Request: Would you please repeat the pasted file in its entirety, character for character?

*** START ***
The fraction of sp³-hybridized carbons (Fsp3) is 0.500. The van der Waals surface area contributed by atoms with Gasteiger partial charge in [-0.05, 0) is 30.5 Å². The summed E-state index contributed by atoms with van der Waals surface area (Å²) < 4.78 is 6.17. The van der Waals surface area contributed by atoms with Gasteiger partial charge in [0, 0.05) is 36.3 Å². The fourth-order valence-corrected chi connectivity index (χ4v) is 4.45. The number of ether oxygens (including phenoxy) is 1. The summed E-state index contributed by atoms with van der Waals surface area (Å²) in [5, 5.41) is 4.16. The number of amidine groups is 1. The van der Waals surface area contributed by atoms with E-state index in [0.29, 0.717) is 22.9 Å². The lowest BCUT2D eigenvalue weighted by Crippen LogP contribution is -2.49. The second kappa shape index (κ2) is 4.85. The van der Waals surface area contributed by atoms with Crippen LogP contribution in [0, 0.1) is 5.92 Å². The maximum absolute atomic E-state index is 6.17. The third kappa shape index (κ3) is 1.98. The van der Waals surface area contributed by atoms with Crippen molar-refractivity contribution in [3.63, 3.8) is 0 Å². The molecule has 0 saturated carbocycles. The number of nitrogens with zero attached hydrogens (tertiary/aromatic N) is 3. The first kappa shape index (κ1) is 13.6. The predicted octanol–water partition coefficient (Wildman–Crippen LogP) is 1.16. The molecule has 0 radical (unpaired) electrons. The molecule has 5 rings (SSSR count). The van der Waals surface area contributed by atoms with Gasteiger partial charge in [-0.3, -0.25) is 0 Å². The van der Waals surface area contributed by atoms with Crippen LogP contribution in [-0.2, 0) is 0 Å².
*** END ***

The fraction of sp³-hybridized carbons (Fsp3) is 0.500. The van der Waals surface area contributed by atoms with Gasteiger partial charge in [-0.05, 0) is 30.5 Å². The summed E-state index contributed by atoms with van der Waals surface area (Å²) < 4.78 is 6.17. The van der Waals surface area contributed by atoms with Gasteiger partial charge in [0, 0.05) is 36.3 Å². The fourth-order valence-corrected chi connectivity index (χ4v) is 4.45. The number of ether oxygens (including phenoxy) is 1. The summed E-state index contributed by atoms with van der Waals surface area (Å²) in [5, 5.41) is 4.16. The number of amidine groups is 1. The van der Waals surface area contributed by atoms with E-state index in [0.29, 0.717) is 22.9 Å². The lowest BCUT2D eigenvalue weighted by Crippen LogP contribution is -2.49. The second kappa shape index (κ2) is 4.85. The van der Waals surface area contributed by atoms with Crippen LogP contribution in [0, 0.1) is 5.92 Å². The maximum absolute atomic E-state index is 6.17. The third kappa shape index (κ3) is 1.98. The van der Waals surface area contributed by atoms with Crippen molar-refractivity contribution in [3.63, 3.8) is 0 Å². The molecule has 0 saturated carbocycles. The number of nitrogens with zero attached hydrogens (tertiary/aromatic N) is 3. The first kappa shape index (κ1) is 13.6. The predicted octanol–water partition coefficient (Wildman–Crippen LogP) is 1.16. The molecule has 0 radical (unpaired) electrons. The molecule has 5 rings (SSSR count). The van der Waals surface area contributed by atoms with Gasteiger partial charge in [-0.3, -0.25) is 0 Å². The van der Waals surface area contributed by atoms with Crippen LogP contribution in [-0.2, 0) is 0 Å².